Set against a background of discontent and riots in London and Paris, A Tale of Two Cities is the story of the impoverished standing up against the aristocratic. There's drama, battle, comedy and – of course – a love story.
The transition from page to stage verges on rudimentary, as snippets of the novel's rich imagery are voiced through narration and chapter titles are projected on TV screens flanking the stage.
Detached from its own era and aligned with the contemporary refugee crisis, the story probes at class divides and feels all the more pertinent post the Grenfell fire. Occasionally the parallels are striking, especially at the end when the solace offered by returning to England is tinged by a border patrol interrogation. Yet often the mixed eras result in confusion, draining references to the Bastille and La Force prison of their significance.
The socialist core of Dickens's writing dominates this production, and certainly offers food for thought. But the real radical thing about his stories – both in the 1800s and now – is the sheer vitality, humour and sympathy with which all different classes of characters were described. It's a shame that this humanity is lost in a rather lifeless show.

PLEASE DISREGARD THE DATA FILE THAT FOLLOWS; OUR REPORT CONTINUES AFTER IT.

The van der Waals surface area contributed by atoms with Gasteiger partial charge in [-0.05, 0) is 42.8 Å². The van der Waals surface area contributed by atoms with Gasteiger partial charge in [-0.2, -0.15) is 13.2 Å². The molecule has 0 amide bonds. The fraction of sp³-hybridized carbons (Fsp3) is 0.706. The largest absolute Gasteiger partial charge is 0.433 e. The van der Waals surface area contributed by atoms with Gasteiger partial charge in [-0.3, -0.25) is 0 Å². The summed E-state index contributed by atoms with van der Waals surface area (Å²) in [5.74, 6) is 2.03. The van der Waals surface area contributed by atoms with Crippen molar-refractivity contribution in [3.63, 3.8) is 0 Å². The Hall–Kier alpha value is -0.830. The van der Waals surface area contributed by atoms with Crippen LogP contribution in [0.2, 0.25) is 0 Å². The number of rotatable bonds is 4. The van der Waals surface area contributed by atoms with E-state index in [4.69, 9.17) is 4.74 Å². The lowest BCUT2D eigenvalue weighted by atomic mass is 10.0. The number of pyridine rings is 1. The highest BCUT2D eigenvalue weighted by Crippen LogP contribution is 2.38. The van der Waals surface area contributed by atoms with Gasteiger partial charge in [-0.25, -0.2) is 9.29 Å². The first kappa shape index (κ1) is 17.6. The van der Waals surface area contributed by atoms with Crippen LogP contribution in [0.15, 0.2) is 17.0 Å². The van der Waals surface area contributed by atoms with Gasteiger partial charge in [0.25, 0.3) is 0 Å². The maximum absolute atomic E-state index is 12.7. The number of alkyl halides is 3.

|What||A Tale of Two Cities, Open Air Theatre review|
|Where||Open Air Theatre, Regent's Park, Inner Cir, Westminster, London, NW1 4NU | MAP|
|Nearest tube||Baker Street (underground)|
07 Jul 17 – 05 Aug 17, Thursday & Saturday matinee at 2.15pm. No matinee 8, 13 or 15 July
|Price||£25 - £48.50|
|Website||Click here to book via Regent's Park Open Air Theatre|